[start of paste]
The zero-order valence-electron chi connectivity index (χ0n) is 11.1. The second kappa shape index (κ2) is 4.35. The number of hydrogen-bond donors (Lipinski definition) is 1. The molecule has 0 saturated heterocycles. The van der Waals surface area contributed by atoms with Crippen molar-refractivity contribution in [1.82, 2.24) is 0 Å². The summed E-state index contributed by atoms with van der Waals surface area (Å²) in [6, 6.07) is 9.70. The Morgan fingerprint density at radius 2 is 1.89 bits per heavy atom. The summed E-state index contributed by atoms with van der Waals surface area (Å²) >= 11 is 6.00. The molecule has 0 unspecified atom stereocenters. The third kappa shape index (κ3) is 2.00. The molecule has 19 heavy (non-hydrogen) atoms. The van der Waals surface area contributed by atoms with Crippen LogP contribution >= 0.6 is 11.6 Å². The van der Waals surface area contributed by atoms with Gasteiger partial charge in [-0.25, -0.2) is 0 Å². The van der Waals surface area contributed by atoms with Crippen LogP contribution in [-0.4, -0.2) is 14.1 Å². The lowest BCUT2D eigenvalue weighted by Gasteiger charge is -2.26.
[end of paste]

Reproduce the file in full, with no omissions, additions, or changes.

The zero-order valence-electron chi connectivity index (χ0n) is 11.1. The second kappa shape index (κ2) is 4.35. The number of hydrogen-bond donors (Lipinski definition) is 1. The molecule has 0 saturated heterocycles. The van der Waals surface area contributed by atoms with Crippen molar-refractivity contribution in [1.82, 2.24) is 0 Å². The summed E-state index contributed by atoms with van der Waals surface area (Å²) in [6, 6.07) is 9.70. The Morgan fingerprint density at radius 2 is 1.89 bits per heavy atom. The summed E-state index contributed by atoms with van der Waals surface area (Å²) >= 11 is 6.00. The molecule has 0 unspecified atom stereocenters. The third kappa shape index (κ3) is 2.00. The molecule has 19 heavy (non-hydrogen) atoms. The van der Waals surface area contributed by atoms with Crippen LogP contribution >= 0.6 is 11.6 Å². The van der Waals surface area contributed by atoms with Gasteiger partial charge in [-0.25, -0.2) is 0 Å². The van der Waals surface area contributed by atoms with Crippen LogP contribution in [-0.4, -0.2) is 14.1 Å². The lowest BCUT2D eigenvalue weighted by Gasteiger charge is -2.26.